Compassionate Schools Project | Mark
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Author: Mark

Book Cover

In her new book, “The Trauma-Sensitive Classroom: Building Resilience with Compassionate Teaching”, Tish Jennings helps teachers manage challenging classroom behaviors. Jennings, a leader with the Compassionate Schools Project, helps teachers embrace a new mindset in order to help students who exhibit behaviors that may have proven adaptive in their lives but turn out to be barriers to learning in the classroom.

Here are five ways to build a trauma-sensitive classroom environment according to Jennings:

  • Let Go of Zero Tolerance
  • Reframe Student Behavior
  • Generate and Savor Positive Emotions
  • Draw on the Power of Story
  • Put On Your Oxygen Mask First

Read the Articles:
How to Build a Trauma-Sensitive Classroom Where All Learners Feel Safe
Changing How Educators See Negative Experiences in the Classroom

The book: “The Trauma-Sensitive Classroom: Building Resilience with Compassionate Teaching


The Compassionate Schools Project is the most comprehensive study ever
 undertaken of a 21st century health and wellness curriculum in an 
elementary or secondary school setting. Facilitating the integrated
 development of mind and body, the project interweaves support in 
academic achievement, mental fitness, health, and compassionate
 character. The research aims to have a major impact on children’s
 education nationwide with regard to academic performance, physical
 education, character development, and child health policies­.


The Compassionate Schools Project is the most comprehensive study ever
 undertaken of a 21st century health and wellness curriculum in an 
elementary or secondary school setting. Facilitating the integrated
 development of mind and body, the project interweaves support in 
academic achievement, mental fitness, health, and compassionate
 character. The research aims to have a major impact on children’s
 education nationwide with regard to academic performance, physical
 education, character development, and child health policies­.

Louisville Kentucky’s Mayor Greg Fischer was joined by area school children and project partners at a press conference to kick off the Compassionate Schools Project. The curriculum is being piloted at three Jefferson County Public Schools: Jacob, Slaughter, and Cane Run Elementary Schools. The event was held at the start of the Louisville school year on August 13, 2015.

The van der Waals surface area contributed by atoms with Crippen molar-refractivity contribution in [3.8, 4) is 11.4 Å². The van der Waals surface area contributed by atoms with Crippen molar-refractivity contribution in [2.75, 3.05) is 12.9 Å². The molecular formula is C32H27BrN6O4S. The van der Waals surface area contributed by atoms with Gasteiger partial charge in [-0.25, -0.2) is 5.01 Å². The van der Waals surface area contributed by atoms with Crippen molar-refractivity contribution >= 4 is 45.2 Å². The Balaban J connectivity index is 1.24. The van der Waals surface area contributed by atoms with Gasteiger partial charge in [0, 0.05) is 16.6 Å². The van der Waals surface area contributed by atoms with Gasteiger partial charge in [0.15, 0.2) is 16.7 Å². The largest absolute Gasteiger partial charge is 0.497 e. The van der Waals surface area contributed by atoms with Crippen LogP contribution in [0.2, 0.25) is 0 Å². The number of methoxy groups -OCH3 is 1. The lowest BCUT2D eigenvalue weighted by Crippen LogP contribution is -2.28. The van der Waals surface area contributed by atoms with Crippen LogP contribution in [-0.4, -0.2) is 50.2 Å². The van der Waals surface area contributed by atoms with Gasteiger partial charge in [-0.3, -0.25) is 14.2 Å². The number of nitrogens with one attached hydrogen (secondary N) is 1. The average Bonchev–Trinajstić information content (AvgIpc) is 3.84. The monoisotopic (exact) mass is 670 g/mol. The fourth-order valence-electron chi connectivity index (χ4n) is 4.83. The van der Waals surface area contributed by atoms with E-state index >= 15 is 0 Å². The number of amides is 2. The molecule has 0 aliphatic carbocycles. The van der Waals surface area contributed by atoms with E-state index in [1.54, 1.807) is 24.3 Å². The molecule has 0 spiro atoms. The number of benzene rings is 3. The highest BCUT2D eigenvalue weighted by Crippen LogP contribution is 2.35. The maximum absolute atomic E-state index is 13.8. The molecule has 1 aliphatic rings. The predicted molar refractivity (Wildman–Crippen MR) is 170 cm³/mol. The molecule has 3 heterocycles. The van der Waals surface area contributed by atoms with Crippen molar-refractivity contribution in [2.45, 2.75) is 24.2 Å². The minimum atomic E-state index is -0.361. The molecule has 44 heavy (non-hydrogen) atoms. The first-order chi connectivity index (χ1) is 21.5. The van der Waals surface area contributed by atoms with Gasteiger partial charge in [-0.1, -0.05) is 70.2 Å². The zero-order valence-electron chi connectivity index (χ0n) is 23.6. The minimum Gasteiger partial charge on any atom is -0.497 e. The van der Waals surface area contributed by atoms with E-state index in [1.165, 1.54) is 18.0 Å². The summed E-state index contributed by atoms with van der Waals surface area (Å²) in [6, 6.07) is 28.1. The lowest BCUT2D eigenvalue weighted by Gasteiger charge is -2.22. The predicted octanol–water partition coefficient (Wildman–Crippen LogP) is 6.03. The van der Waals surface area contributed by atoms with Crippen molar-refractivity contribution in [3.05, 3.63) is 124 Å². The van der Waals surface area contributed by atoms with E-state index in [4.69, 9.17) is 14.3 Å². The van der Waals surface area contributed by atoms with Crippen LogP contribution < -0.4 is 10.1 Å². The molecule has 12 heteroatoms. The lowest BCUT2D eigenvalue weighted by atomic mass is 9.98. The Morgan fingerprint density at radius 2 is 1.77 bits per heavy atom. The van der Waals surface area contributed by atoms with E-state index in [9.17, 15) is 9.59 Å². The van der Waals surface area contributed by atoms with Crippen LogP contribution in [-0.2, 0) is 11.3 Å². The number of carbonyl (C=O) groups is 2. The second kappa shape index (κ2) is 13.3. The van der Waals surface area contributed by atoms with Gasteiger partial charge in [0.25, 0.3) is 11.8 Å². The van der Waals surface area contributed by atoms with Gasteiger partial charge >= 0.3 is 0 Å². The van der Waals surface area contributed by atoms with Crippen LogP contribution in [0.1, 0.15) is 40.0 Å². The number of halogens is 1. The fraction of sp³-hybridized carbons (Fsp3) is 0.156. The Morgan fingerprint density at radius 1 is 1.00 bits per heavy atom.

The Compassionate Schools Project is the most comprehensive study ever
 undertaken of a 21st century health and wellness curriculum in an 
elementary or secondary school setting. Facilitating the integrated
 development of mind and body, the project interweaves support in 
academic achievement, mental fitness, health, and compassionate
 character. The research aims to have a major impact on children’s
 education nationwide with regard to academic performance, physical
 education, character development, and child health policies­.

With teacher hiring complete and training underway for the first year of the Compassionate Schools Project, Louisville’s paper of record, the Courier-Journal, explored what’s in store. Education Reporter Allison Ross reported on the introductory year of the project, a limited, three-school implementation for 2015-16. The article includes quotes from many CSP leaders, including Louisville Mayor Greg Fischer, JCPS Superintendent Dr. Donna Hargens, JCPS Director of Curriculum Management Suzanne Wright, Principal Investigator Dr. Patrick Tolan, CSP chair Owsley Brown III, Project Director Dr. Alexis Harris, and teacher Meghann Clem.

Read full article, “JCPS Project to Teach Compassion Classes.”

The Compassionate Schools Project team was honored to host Jefferson County Public Schools elementary school principals at a reception at the home of Christy Brown, one of the project’s tremendous supporters yesterday evening. We enjoyed the opportunity to express our appreciation and get to know our wonderful new colleagues a little better as we shared information about our plans to introduce a world-class health and wellness curriculum being developed by the University of Virginia in Jefferson County and to study the curriculum’s effectiveness.

During the brief speaking program, Mayor Greg Fischer discussed his role in helping to make the project a reality. Having made compassion central to his governing mission and to Louisville’s identity, he asked Owsley Brown III to champion entrepreneurial initiatives that could boost the city’s and its citizens’ capacity for caring and wellness. Owsley learned that a team of educators and scientists at his alma mater, the University of Virginia, were looking for a school district to implement and study a groundbreaking curriculum based on the latest neuroscience and education research. He made the introductions between U.Va. and JCPS and it was an instant match.

JCPS Superintendent of Schools Dr. Donna Hargens explained why. Already an innovator in the use of health and physical education hours, JCPS saw in the Compassionate Schools Project a curriculum that: 1) brought practical living time to a new level of excellence; 2) aligned perfectly with the district’s strategic plan and state standards; and 3) brought new resources into the district through philanthropic funding.

Principal investigator Dr. Patrick Tolan described the incredibly warm welcome the University of Virginia team has received, especially for the U.Va. professor deployed in Louisville, Alexis Harris. Curriculum expert and author of Mindfulness for Teachers, Dr. Tish Jennings, joined Patrick to offer more detail about the project and to thank the principals for their extraordinary leadership.